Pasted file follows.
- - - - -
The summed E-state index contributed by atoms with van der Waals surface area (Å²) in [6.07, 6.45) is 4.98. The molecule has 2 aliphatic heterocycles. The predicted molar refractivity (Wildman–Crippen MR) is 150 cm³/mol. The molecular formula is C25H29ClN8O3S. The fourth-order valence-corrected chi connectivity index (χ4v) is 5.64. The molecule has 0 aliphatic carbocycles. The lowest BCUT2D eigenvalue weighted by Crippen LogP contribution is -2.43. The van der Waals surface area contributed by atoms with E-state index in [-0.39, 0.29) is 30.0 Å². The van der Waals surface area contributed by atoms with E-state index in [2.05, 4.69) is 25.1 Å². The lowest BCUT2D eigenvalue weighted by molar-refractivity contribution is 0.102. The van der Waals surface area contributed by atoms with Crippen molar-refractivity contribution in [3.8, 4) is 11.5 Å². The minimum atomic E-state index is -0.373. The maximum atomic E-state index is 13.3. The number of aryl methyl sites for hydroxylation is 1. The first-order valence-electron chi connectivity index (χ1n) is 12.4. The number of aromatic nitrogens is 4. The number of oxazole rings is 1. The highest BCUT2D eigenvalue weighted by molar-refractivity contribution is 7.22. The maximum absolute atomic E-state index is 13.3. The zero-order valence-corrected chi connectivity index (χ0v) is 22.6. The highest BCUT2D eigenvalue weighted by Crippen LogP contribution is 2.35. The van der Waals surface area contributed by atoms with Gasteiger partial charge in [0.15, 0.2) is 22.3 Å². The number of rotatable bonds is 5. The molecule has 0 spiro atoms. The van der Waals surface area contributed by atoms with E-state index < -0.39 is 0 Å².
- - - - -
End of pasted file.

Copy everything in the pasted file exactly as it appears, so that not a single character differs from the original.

The summed E-state index contributed by atoms with van der Waals surface area (Å²) in [6.07, 6.45) is 4.98. The molecule has 2 aliphatic heterocycles. The predicted molar refractivity (Wildman–Crippen MR) is 150 cm³/mol. The molecular formula is C25H29ClN8O3S. The fourth-order valence-corrected chi connectivity index (χ4v) is 5.64. The molecule has 0 aliphatic carbocycles. The lowest BCUT2D eigenvalue weighted by Crippen LogP contribution is -2.43. The van der Waals surface area contributed by atoms with E-state index in [-0.39, 0.29) is 30.0 Å². The van der Waals surface area contributed by atoms with E-state index in [2.05, 4.69) is 25.1 Å². The lowest BCUT2D eigenvalue weighted by molar-refractivity contribution is 0.102. The van der Waals surface area contributed by atoms with Crippen molar-refractivity contribution in [3.8, 4) is 11.5 Å². The minimum atomic E-state index is -0.373. The maximum atomic E-state index is 13.3. The number of aryl methyl sites for hydroxylation is 1. The first-order valence-electron chi connectivity index (χ1n) is 12.4. The number of aromatic nitrogens is 4. The number of oxazole rings is 1. The highest BCUT2D eigenvalue weighted by molar-refractivity contribution is 7.22. The maximum absolute atomic E-state index is 13.3. The zero-order valence-corrected chi connectivity index (χ0v) is 22.6. The highest BCUT2D eigenvalue weighted by Crippen LogP contribution is 2.35. The van der Waals surface area contributed by atoms with Gasteiger partial charge in [0.15, 0.2) is 22.3 Å². The number of rotatable bonds is 5. The molecule has 0 spiro atoms. The van der Waals surface area contributed by atoms with E-state index < -0.39 is 0 Å².